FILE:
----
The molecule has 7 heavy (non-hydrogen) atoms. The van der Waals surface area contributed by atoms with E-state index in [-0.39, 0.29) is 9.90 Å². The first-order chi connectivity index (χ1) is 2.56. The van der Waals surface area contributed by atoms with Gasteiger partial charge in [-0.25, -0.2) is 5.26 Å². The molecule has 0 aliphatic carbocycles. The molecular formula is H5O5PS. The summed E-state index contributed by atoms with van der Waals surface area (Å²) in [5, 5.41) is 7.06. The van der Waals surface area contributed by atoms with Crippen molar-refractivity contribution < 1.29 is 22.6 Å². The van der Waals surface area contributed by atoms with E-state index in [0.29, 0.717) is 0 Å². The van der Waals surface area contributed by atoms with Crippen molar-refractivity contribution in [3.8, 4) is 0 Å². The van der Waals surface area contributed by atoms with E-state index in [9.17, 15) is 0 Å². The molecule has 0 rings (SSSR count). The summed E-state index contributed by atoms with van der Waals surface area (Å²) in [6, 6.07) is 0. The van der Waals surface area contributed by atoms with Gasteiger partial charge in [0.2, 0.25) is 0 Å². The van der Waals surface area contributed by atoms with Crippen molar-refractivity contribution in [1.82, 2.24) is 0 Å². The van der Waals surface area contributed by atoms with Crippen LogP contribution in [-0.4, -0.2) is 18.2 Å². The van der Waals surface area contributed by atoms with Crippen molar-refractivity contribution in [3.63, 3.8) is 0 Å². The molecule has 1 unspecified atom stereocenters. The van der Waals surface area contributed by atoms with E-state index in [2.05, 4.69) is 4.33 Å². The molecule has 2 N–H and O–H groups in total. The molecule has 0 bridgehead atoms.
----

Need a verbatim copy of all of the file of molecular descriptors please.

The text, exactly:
The molecule has 7 heavy (non-hydrogen) atoms. The van der Waals surface area contributed by atoms with E-state index in [-0.39, 0.29) is 9.90 Å². The first-order chi connectivity index (χ1) is 2.56. The van der Waals surface area contributed by atoms with Gasteiger partial charge in [-0.25, -0.2) is 5.26 Å². The molecule has 0 aliphatic carbocycles. The molecular formula is H5O5PS. The summed E-state index contributed by atoms with van der Waals surface area (Å²) in [5, 5.41) is 7.06. The van der Waals surface area contributed by atoms with Crippen molar-refractivity contribution < 1.29 is 22.6 Å². The van der Waals surface area contributed by atoms with E-state index in [0.29, 0.717) is 0 Å². The van der Waals surface area contributed by atoms with Crippen molar-refractivity contribution in [3.8, 4) is 0 Å². The van der Waals surface area contributed by atoms with E-state index in [9.17, 15) is 0 Å². The molecule has 0 rings (SSSR count). The summed E-state index contributed by atoms with van der Waals surface area (Å²) in [6, 6.07) is 0. The van der Waals surface area contributed by atoms with Gasteiger partial charge in [0.2, 0.25) is 0 Å². The van der Waals surface area contributed by atoms with Crippen molar-refractivity contribution in [1.82, 2.24) is 0 Å². The van der Waals surface area contributed by atoms with Crippen LogP contribution in [-0.4, -0.2) is 18.2 Å². The van der Waals surface area contributed by atoms with Crippen molar-refractivity contribution in [3.63, 3.8) is 0 Å². The molecule has 1 unspecified atom stereocenters. The van der Waals surface area contributed by atoms with E-state index in [2.05, 4.69) is 4.33 Å². The molecule has 2 N–H and O–H groups in total. The molecule has 0 bridgehead atoms.